Many students unaware of snow emergency violations


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With snow in the forecast, University of Iowa students should watch where they park their cars — or face a $50 fine — and city officials say they want to increase awareness about regulations.

In November 2009, the Iowa City City Council voted to increase fines for violating the snow-emergency ordinance from $15 to $50, the amount needed to tow a car.

Many UI students unaware of the rules were surprised to find their cars towed last winter. Between two snow emergencies last year, the city issued 777 citations, bringing in $38,500.

Though a year has gone by since the change, it seems many students are still uninformed.

City Councilor Susan Mims said she plans to contact city staff today about coordinating with the university to send out a mass e-mail to students.

"Anything we can do to increase awareness about snow emergencies is to everybody's benefit." she said. "It helps to ensure people understand and comply to the regulations."

During a snow emergency, the city requires cars to remain off certain areas of streets so plows have room to get through. On streets that normally have odd-even parking, the usual evening and Sunday exemptions no longer apply. On streets that allow parking on one side of the street only, parking is allowed on the even side on even dates, the odd side on odd dates. On streets that allow parking on both sides, odd-even parking takes effect.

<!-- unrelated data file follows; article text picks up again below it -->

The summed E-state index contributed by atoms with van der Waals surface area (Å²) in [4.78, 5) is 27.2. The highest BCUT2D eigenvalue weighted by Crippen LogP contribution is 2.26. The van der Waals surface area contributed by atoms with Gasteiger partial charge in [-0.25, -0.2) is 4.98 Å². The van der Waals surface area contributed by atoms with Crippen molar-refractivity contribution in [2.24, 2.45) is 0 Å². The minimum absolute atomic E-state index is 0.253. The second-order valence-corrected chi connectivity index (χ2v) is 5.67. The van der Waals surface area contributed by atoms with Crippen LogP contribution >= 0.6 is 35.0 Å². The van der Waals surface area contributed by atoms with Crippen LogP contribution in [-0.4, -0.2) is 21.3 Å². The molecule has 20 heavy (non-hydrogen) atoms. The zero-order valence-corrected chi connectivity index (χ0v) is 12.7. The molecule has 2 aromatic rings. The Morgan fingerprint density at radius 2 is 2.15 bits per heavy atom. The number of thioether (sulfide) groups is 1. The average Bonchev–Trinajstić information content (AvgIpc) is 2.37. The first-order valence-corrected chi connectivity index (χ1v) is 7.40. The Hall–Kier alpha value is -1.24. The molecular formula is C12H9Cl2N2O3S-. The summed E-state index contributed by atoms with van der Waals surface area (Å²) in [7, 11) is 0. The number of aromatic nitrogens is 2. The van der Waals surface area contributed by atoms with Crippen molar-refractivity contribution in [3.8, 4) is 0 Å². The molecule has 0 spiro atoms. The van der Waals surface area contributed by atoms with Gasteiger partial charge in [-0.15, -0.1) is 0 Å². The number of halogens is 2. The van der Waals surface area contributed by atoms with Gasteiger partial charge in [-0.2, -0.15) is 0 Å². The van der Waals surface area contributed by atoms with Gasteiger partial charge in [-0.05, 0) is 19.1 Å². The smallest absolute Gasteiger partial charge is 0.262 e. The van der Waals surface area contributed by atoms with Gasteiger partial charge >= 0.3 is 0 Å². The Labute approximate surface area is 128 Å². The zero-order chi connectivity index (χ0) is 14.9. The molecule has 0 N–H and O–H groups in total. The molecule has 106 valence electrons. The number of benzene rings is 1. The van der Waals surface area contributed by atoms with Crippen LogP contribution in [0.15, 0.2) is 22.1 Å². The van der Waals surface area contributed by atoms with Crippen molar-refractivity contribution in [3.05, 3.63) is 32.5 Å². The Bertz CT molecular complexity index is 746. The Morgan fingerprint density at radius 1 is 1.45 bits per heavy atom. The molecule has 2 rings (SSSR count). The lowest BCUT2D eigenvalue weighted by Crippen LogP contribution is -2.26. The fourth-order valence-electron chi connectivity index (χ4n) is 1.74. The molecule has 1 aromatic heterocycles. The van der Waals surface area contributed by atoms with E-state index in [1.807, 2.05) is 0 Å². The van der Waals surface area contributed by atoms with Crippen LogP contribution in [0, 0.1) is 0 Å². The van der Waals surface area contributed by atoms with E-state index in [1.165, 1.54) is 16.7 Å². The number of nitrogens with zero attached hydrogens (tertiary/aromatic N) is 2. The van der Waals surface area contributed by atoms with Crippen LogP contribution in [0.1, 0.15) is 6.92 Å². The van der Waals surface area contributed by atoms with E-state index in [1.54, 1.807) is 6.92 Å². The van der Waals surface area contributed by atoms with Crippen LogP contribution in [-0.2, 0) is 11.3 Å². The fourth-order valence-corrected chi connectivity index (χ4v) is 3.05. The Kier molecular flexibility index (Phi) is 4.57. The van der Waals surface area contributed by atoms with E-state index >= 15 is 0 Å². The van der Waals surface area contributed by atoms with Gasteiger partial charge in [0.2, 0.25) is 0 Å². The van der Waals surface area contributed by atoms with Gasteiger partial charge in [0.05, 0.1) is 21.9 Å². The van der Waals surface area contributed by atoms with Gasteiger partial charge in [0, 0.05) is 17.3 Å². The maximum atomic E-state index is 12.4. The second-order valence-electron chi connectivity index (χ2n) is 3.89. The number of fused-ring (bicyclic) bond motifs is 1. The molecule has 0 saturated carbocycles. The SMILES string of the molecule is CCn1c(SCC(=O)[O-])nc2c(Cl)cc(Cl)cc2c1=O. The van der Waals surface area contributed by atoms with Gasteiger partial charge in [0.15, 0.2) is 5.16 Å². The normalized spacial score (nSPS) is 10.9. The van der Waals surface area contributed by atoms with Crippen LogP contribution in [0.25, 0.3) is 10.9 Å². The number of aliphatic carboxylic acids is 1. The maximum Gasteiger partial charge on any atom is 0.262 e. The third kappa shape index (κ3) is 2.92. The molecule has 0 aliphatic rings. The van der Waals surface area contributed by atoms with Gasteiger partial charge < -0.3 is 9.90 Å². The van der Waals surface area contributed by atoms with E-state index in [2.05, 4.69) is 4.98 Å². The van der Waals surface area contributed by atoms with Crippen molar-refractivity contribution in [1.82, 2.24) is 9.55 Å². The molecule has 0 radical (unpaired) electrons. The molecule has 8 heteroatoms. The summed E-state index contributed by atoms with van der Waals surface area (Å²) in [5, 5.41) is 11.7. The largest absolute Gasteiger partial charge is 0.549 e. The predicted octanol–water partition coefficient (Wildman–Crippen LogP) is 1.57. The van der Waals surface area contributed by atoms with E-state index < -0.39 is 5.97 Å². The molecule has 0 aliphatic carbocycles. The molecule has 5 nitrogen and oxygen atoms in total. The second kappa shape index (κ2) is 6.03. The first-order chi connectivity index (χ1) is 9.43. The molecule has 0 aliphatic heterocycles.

City officials said they made the change to ensure more efficient plowing during snow emergencies.
But many University of Iowa students said they were unaware of the change.

Laura Brown, a nursing student at the UI, said she isn't too familiar with snow emergency policies.

The 20-year-old, who will stay in Iowa City for a few days over Christmas break, said she'd like to know more information.

"I'm slightly concerned only because I don't know what to expect," she said.

As of now, community members can find out if a snow emergency has been declared by either visiting the Iowa City website and subscribe to the city's e-mail or text alerts, as stated on the website.

"The key thing to do is to check the website," Director of Transportation Services Chris O'Brien said, noting the simplicity of registering online for the text and e-mail alerts. "So when snow does occur, [students] will have information prior to the snow."

City officials recently established a Twitter feed dedicated to announcing Iowa City snow emergencies. So far, the account is pretty inactive; test Tweets have been posted since the beginning of December, and the page has only three followers.

Areas not affected by snow emergencies include metered parking spaces and downtown.

The city's website does have information for community members on where to go and what to do including alternate parking, calendar parking, and emphasizes "know before the snow."

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